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How Music Works by David Byrne

How Music Works (2012)

by David Byrne

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4211125,173 (4.02)15



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Showing 1-5 of 11 (next | show all)
I have not yet read this, and perhaps I never will, but it looks like this could be an amazing book about music and the music industry. So I will keep it in the back of my mind as something to perhaps read whenever the urge strikes me to learn much more about the topic than the almost nothing I currently know. (I suspect this may be akin to Scott McLeod's Understanding Comics.) In the meantime, I expect I will be suggesting it to particular people I know.

I will admit that I am a sucker for good typography and good design and good paper, all of which this volume has.
  MCHBurke | Nov 29, 2015 |
A wonderful book about pretty much every aspect of music and the music business. One strange thing though: Byrne numerous times during the book talks about money and whether he made enough in a certain year or on a certain project to get by, and another time he talks about the "1 percent" who fund opera and symphonies and how 'we' aren't part of that, or some such. Hmmm. Unless he made some grave errors during his life, he is a many times over multi-millionaire, and part of the 1%, whether he likes it or not. Regardless, a great book! ( )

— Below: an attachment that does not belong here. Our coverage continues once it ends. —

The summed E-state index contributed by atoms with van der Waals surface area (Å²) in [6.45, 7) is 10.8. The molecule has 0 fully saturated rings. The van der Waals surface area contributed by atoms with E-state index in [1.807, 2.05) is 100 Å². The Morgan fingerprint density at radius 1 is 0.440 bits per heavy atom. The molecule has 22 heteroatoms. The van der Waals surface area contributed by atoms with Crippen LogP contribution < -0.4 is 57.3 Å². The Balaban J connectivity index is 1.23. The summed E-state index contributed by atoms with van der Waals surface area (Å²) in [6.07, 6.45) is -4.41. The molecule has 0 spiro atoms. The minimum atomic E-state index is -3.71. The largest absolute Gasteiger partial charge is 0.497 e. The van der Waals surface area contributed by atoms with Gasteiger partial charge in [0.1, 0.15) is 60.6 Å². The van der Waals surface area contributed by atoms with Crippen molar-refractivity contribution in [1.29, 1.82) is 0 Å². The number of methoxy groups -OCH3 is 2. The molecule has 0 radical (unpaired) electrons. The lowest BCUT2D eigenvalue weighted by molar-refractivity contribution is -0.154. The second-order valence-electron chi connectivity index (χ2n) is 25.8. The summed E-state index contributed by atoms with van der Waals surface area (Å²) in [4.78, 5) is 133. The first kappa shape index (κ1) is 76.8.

BooksForDinner | Oct 8, 2014 |
  Bruno_Estigarribia | Mar 31, 2014 |
This really was a joy to read. Touching on all aspects (and genres) of music, from how technology shapes our perceptions of what music should be, to what to expect from a recording contract, this book really does cover it all.

David Byrne (frontman from Talking Heads), is engaging, funny, insightful, immensely knowledgeable and more importantly, enthusiastic about a subject he has dedicated his life too.

The one thing that stopped this book rating higher for me is that it sometimes reads slightly more like an autobiography than a celebration of music. Byrne obviously uses his own experience in the music business but, just occasionally, he seems to lose the subject.

Full review here ( )
  ElaineRuss | Sep 23, 2013 |
A fun, informative, helpful and inspiring read. I would encourage every muso to read this one. Byrne does depend heavily on Milne's work, but his personal anecdotes and observations are worthwhile stuff. ( )
  chriszodrow | Jun 20, 2013 |
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The Rock-and-Roll Hall of Fame inductee and co-founder of Talking Heads presents a celebration of music that offers insight into the roles of time, place and recording technology, discussing how evolutionary patterns of adaptations and responses to cultural and physical contexts have influenced music expression throughout history and culminated in the 20th century's transformative practices.… (more)

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